The Delaware Kansas Reserve was at Ft. Leavenworth. I wish he (Tom Big Warrior) had given sources for his quotes, or points. I'd like to see somewhere it says that Cherokee went to the Delaware Reserve.

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#6 Jul-04-2010 10:18:pm

Chevy
Member
Registered: Aug-01-2007
Posts: 1577

Re: Blood degrees were unknown concept to Cherokees

Thanks for your posts TrueNorth, I enjoyed them.

Martha.

http://digital.library.okstate.edu/ency … CI013.html

CIVIL WAR REFUGEES

The impact of the Civil War on the civilian population of the Indian Territory was unparalleled in any other venue. Neither regular troops nor guerrilla bands on either side respected civilian property. Worse, bitter Removal-era hostilities within the Seminole, Cherokee, and Creek nations greatly escalated the level of violence aimed at perceived enemies, whether in uniform or not. To escape victimization, Indian Territory civilians on both sides fled their homes, creating a refugee problem not anticipated by Union or Confederate authorities.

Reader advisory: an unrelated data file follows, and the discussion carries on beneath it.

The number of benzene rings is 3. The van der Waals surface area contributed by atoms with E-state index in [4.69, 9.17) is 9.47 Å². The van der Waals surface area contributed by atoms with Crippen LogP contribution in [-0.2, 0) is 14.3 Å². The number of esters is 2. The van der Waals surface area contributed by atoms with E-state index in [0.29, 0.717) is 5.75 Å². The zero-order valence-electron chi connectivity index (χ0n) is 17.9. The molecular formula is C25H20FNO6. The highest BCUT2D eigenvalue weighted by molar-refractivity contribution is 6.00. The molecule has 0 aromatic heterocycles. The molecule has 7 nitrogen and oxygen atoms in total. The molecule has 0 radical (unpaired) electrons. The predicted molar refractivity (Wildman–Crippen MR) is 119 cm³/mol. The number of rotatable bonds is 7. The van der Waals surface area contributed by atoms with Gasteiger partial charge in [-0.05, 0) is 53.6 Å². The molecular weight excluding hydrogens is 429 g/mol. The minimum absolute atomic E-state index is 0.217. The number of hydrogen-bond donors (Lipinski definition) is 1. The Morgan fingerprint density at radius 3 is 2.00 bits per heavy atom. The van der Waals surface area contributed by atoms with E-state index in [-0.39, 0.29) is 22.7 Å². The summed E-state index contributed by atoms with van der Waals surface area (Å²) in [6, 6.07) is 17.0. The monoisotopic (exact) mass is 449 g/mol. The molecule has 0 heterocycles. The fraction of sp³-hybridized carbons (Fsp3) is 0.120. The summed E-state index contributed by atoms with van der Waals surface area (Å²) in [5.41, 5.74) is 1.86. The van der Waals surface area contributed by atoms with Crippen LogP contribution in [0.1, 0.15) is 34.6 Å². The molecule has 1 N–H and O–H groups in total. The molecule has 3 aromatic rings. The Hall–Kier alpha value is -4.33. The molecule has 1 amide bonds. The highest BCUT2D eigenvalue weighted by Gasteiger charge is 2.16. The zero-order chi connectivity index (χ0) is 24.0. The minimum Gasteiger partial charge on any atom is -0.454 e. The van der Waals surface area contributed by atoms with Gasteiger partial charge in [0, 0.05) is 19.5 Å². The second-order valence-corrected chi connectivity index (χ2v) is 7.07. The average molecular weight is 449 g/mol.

Dislocation due to the war began in the summer of 1861 when the Creek Nation signed a treaty allying itself with the Confederacy. Opothleyahola, long-time foe of the pro-Confederate leaders, led dissident Creeks, with their movable wealth, slaves, and livestock, away to the western frontier. His followers included opponents of the Creek pro-Confederate faction, neutral Indians hoping to avoid war, and runaway slaves. When the dissidents' number reached about seven thousand, pro-Confederate leaders in the Indian nations became alarmed, fearing the loss of more slaves and that Opothleyahola and his "Loyalists" would join forces with Unionist troops to invade the Indian Territory.

As Opothleyahola led his followers toward the safety of Unionist Kansas, Confederate Indian and Texas troops launched a preemptive strike in November and December 1861. Opothleyahola's followers who survived the running fight to Kansas, now minus their belongings, found no preparations for their arrival. After a bitter winter of exposure and starvation, the able men enlisted in regiments of the Indian Home Guard. Federal authorities planned to use them in a summer invasion of the Indian Territory that they anticipated would allow the refugees to return home and provide for themselves. But the 1862 Indian Expedition failed, and one year after the war began, the Union agent reported that 5,487 refugees were still encamped at LeRoy, Kansas.